It was Tosin Adarabioyo that lost track of Alexander Isak within the six-yard box, Diop was occupied by Callum Wilson at the back stick, and even then the former West Ham United man was deeply unlucky with the resulting rebound off his back, which enabled Wilson to locate his unmarked strike partner. I was satisfied with Diop’s application; he was vigilant, he ignored distraction and the loss is not to his detriment whatsoever.
Reed’s roaming pursuit
Antagonising in a higher position than usual, Harrison Reed pressed with intent, he bit back with malice and with those tireless iron lungs of his, he suffocated Newcastle’s predominant playmakers to relieve his team of impending stress and strain.
An auxiliary partner of Andreas Pereira, who readily lead the charge as per, Reed supported Fulham’s advancements by getting in behind both Kieran Trippier and Dan Burn, and he shielded possession selflessly as he waited for his teammates to show for the ball. He gave his all to drive the Whites up the park, and when Joao Palhinha required assistance, he responded immediately and he was suitably assertive.
Allowing Harrison to instigate in a roaming capacity is worthwhile because it amplifies intensity on the attack, and it unnerves oppositional players on the retreat. They’re never clear of Reed, they know he’s in hot pursuit and if they’re tardy, they’re cruising for a clamping. This was the case for Bruno Guimarães, Joe Willock was also apprehended, choking the Toon’s midfield department was integral and while things were draining on the legs, Reed powered through.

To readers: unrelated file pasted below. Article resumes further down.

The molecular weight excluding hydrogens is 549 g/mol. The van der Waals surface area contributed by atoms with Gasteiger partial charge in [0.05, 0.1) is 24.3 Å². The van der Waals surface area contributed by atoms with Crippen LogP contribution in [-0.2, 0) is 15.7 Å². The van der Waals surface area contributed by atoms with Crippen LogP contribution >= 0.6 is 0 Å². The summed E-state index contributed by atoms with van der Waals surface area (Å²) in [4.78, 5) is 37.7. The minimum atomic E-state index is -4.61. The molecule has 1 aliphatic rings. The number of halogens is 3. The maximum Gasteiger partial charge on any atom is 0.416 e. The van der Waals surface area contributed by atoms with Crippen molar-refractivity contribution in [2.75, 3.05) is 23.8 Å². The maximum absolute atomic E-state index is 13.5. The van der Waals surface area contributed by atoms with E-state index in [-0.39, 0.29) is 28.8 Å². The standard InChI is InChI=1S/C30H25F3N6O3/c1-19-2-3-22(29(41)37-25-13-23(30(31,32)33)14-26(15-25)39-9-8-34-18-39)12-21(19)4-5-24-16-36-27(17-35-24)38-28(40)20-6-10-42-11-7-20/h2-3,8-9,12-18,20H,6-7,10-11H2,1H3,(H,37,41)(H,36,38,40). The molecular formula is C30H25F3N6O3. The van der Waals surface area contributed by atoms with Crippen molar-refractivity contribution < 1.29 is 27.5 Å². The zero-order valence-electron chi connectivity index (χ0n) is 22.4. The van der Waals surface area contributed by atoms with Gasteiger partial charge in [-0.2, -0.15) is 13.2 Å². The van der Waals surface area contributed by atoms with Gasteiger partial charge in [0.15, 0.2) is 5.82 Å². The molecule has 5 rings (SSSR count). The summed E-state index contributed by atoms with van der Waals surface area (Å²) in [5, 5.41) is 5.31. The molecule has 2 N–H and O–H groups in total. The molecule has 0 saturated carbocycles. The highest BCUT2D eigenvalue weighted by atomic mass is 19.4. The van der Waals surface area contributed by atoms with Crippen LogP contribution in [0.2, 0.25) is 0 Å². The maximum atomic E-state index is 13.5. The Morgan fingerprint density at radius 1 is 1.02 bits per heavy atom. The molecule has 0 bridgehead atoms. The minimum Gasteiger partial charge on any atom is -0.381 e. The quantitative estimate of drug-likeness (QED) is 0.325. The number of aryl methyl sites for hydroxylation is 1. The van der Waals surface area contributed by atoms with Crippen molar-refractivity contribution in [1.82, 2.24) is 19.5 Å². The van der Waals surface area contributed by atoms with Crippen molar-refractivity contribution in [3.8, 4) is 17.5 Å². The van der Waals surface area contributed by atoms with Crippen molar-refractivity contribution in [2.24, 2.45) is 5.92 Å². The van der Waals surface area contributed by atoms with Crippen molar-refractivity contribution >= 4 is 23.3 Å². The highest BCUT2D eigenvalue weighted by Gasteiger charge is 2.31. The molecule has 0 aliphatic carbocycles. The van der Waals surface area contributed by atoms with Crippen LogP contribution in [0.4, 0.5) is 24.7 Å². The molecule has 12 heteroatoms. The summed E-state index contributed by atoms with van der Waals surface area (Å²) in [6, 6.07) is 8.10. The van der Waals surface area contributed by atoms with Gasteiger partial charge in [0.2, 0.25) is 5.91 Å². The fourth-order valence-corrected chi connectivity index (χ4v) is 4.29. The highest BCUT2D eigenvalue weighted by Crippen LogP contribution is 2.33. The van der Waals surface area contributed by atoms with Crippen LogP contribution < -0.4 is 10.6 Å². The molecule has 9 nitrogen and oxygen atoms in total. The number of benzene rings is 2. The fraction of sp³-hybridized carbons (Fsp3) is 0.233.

Life in Layvin
Antonee Robinson’s suspension paved the way for Layvin Kurzawa to make his second league start of the campaign and though he’s been out of match practice, the Paris Saint-Germain loanee didn’t disservice himself, or indeed Fulham. He may not have come out on top in every instance but in the name of getting behind players, even if they’re outings were pretty bang average, I’m happy to fight his corner.
His first start was incidentally against Newcastle at home in October and before he trudged off with a knock, Miguel Almiron billed him up and smoked him. This didn’t happen on Tyneside. He and Bobby De Cordova-Reid doubled up on the Paraguayan, he couldn’t establish himself without being shadowed and although Kurzawa was cut adrift with systematic give-and-goes, he didn’t surrender.
This is a left-back that’s only featured in 211 minutes of first-team football this term, Sunday’s outing was his third in Fulham colours and I’d predict that in the second half of the campaign, his match engagements will become more frequent. He was mistreated by his parent club last season, life hasn’t been kind to him in SW6 but he is by no means a terrible footballer, far from it.
He may not be fully fit, competing in an environment such as the Premier League is relentlessly taxing but against Newcastle, there were glimpses of his assured ability and as he reconditions himself to contend, regular run outs will be guaranteed. He wasn’t the sturdiest in 50/50s, he wasn’t as expedient as Jedi but as a player that’s still relatively rusty, there’s definitely life in Layvin yet.
Aleksandar’s abnormal pen